Legend has it that in 1909 coal dealers Robert Bourbeau and Henry Devaux rode a motorcycle and had an accident. When they brought the remains of their motorcycle to Paris, they thought of creating a more stable, 4-wheeled crew, but as simple, light and cheap as a motorcycle. Such machines began to be called cyclo-carts or voyuretkami in France and cyclades in England.
The modest financial possibilities of Bourbeau and Devaux can be traced in the simplest design of a light car that received a mark by the initials of their names - “BEDELIA". It was a long, narrow and low carriage on four bicycle wheels for two people who were sitting one after another (in tandem) on the seats , sheathed with coal bags. Ahead was a light 2-cylinder motorcycle engine that rotated the rear wheels using long side belts. They also “shifted gears” (the belts moved on two driving pulleys of different diameters), and the tension it was controlled by the movement of the rear axle. The rigid front axle turned completely, and the driver, who was sitting behind the passenger, controlled it. The frame and the primitive body, resembling a boat or airplane fuselage, were wooden.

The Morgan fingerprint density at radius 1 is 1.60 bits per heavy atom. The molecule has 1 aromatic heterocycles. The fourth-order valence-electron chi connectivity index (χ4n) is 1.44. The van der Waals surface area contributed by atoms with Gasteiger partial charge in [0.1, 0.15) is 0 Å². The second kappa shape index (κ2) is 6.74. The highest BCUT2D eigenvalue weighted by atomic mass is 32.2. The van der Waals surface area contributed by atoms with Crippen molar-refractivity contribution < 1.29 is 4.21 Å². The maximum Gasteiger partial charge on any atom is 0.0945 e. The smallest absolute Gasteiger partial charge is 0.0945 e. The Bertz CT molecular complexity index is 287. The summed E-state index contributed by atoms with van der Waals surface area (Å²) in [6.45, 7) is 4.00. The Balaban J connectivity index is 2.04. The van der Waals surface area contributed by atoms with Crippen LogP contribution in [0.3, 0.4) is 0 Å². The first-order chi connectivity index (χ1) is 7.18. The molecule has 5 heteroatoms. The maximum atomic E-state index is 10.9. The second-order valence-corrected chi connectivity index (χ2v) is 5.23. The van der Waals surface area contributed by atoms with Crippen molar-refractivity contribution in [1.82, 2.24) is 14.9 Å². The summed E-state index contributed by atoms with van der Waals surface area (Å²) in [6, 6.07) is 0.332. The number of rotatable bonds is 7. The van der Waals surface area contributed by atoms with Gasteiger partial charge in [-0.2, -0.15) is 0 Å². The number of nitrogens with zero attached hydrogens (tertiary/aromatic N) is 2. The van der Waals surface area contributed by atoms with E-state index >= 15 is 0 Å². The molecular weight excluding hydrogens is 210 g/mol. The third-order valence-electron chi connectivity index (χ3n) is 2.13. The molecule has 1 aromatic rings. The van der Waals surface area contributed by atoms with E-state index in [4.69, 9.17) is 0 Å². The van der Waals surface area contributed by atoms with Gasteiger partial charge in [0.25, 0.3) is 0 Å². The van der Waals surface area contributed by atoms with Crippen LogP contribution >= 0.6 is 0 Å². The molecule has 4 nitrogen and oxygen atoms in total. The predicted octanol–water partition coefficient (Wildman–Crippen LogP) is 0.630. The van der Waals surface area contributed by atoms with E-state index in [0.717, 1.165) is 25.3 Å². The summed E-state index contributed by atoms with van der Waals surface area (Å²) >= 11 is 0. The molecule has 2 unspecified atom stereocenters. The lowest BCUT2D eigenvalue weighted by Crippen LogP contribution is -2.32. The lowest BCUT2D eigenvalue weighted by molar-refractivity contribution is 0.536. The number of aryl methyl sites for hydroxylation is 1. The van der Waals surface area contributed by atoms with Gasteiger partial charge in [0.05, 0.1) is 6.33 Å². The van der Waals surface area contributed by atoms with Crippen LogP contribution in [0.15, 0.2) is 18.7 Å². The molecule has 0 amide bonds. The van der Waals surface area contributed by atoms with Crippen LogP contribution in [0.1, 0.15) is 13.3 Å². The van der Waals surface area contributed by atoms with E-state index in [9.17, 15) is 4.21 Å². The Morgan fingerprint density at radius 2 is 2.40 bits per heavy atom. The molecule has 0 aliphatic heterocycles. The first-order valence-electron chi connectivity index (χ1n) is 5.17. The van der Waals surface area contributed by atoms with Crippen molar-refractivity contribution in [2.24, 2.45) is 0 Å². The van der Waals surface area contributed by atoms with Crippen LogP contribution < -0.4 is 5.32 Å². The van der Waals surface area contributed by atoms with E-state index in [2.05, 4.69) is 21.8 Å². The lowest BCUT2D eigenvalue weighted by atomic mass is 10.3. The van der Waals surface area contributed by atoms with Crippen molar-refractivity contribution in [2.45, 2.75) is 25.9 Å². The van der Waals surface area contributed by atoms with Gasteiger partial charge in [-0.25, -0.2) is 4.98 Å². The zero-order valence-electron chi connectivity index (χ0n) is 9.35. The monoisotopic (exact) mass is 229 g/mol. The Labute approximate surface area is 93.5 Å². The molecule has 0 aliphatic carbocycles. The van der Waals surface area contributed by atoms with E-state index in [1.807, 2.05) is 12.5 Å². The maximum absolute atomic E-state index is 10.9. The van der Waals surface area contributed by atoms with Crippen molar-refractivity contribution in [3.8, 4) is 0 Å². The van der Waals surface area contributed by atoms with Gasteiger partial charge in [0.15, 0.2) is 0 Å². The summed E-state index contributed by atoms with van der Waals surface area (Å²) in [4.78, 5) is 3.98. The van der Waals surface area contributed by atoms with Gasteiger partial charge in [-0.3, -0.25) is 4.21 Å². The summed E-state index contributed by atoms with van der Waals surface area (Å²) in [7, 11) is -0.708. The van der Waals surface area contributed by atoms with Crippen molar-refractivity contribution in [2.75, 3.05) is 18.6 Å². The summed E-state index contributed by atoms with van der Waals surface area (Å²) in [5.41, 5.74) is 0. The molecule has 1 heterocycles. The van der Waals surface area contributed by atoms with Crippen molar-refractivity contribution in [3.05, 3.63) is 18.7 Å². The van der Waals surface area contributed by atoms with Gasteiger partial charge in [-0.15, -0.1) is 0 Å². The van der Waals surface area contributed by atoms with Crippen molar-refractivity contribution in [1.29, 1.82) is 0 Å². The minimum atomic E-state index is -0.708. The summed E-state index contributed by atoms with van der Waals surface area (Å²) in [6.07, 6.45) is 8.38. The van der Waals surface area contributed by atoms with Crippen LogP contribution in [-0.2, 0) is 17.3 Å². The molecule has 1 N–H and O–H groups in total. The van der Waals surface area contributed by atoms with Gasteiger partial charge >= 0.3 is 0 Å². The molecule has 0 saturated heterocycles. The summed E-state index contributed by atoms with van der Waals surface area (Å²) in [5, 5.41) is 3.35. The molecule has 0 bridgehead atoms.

Despite the extreme simplicity and unusual appearance, the model had a good demand. There was even a queue for it, and the owners of the company took an advance from their customers 3 years in advance. All orders they completed, and in addition made a few racing cars, winning the most prestigious competitions. During the war, “BEDELIA” worked as self-propelled sanitary wagons.
In 1920, Bourbeau and Devaux sold the rights to the production of “BEDELIA” to the Frenchman Mahieux, who promised to update the model and start a mass production. But on the eve of the economic crisis, “BEDELIA” ceased to exist.